|Trans fats: your health and your wallet
What other transgressions are trans fats guilty of? They have been linked to increased risks of hypertension, heart attack, stroke and even Alzheimer's disease.
Enig says using liquid polyunsaturated vegetable oils
is not a wise alternative because of their rancidity when heated.
"The appropriate action for ... government agencies is to encourage
a return to stable, healthy saturated fats such as palm oil, coconut
oil, tallow and lard in processed and fried foods."
So going forward, we should go backward.
Not all fats are bad. Recent studies show that adding unsaturated fats (such as olive oil or canola oil) to our meals is necessary to help our bodies absorb nutrients in our foods. In fact, eating a salad with regular dressing helps us absorb many more nutrients than we can take in with a fat-free dressing.
An inflammatory response
Dr. Andrew Weil, author of a number of books on nutrition including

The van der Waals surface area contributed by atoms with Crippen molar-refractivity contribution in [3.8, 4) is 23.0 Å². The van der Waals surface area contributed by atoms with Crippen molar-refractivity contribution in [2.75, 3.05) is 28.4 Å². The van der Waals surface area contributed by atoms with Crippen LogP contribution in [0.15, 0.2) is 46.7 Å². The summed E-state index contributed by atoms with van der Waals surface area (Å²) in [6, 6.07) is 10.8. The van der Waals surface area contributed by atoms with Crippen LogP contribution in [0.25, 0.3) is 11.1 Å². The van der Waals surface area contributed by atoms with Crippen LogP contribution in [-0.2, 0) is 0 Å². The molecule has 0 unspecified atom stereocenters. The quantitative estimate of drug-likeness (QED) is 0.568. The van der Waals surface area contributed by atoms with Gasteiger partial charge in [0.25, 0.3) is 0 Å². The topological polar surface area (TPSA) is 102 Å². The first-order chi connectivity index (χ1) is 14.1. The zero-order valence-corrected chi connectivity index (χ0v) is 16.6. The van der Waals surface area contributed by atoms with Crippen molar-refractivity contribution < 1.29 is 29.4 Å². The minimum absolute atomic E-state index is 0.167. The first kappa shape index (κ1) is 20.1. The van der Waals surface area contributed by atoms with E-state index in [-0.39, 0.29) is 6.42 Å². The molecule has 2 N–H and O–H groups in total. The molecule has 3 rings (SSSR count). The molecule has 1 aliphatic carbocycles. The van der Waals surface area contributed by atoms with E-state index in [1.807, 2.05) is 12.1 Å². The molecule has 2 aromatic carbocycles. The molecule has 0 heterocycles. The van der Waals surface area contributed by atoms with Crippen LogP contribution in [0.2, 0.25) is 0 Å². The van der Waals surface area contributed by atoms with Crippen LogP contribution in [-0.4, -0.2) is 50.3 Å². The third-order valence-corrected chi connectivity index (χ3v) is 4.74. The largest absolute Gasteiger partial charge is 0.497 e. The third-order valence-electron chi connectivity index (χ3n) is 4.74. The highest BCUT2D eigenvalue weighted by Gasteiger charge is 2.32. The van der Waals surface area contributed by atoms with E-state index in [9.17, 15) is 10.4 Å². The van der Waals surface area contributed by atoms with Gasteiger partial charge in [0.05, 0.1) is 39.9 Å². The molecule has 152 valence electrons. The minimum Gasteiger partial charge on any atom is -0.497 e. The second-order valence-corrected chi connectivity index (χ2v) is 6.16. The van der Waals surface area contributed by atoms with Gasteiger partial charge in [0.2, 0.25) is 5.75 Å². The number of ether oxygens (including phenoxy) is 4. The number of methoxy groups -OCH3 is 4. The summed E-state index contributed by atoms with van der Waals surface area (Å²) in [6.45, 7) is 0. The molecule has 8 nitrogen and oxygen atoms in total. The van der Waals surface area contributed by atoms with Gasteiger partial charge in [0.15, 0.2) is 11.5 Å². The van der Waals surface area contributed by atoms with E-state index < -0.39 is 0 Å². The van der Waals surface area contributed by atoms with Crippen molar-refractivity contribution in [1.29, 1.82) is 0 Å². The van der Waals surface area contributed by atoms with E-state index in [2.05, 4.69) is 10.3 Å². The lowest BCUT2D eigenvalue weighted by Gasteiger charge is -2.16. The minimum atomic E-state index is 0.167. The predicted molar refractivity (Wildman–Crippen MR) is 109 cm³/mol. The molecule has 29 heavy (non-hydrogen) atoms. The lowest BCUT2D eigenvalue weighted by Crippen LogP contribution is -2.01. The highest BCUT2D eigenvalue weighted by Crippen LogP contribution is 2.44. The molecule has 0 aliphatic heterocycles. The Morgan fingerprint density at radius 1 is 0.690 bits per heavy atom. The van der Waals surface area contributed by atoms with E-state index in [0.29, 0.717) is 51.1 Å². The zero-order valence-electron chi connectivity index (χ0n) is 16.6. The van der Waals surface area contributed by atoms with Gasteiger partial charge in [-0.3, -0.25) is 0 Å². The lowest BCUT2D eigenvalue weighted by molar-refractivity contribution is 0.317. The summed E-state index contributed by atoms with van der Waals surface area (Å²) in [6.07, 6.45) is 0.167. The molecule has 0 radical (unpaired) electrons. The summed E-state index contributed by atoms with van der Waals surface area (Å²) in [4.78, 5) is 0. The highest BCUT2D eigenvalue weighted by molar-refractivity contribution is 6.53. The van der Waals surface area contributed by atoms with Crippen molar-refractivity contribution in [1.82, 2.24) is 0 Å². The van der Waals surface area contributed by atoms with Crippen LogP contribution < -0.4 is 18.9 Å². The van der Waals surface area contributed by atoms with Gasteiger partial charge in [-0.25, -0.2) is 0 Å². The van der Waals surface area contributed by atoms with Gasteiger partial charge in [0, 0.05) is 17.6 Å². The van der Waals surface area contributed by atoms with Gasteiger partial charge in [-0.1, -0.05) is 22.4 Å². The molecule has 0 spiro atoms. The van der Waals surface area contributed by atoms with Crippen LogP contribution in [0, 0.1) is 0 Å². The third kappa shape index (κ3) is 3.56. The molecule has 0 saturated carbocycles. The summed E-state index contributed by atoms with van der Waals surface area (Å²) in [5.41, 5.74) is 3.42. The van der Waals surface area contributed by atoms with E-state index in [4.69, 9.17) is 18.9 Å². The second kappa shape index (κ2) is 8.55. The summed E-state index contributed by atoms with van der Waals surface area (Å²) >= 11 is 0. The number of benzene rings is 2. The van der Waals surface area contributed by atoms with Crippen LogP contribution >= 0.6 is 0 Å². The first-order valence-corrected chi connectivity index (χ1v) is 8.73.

"Healthy Aging," has big concerns about the American diet. Inflammation
seems to be the underlying cause of age-related disease, he says.
When inflammation runs amok, it can be expressed in a variety of
illnesses, from coronary heart disease to neurodegenerative diseases.
The inflammatory process is regulated by hormones -- prostaglandins
and leukotrienes. Production of these hormones can be influenced
by our diets, he says.
"The most obvious dietary connection to inflammation
and the one that has been most publicized concerns fats," Weil writes.
"The body synthesizes prostaglandins and leukotrienes from polyunsaturated
fatty acids (PUFAs), which are essential nutrients. 'Essential'
means that our bodies can't make them and we have to get them from
our food. We need two classes of PUFAs, omega-3 and omega-6 fatty
acids, and we require them regularly and in proper ratio. In general,
the hormones synthesized from omega-6 fatty acids upregulate inflammation,
while those made from omega-3s have an opposite effect."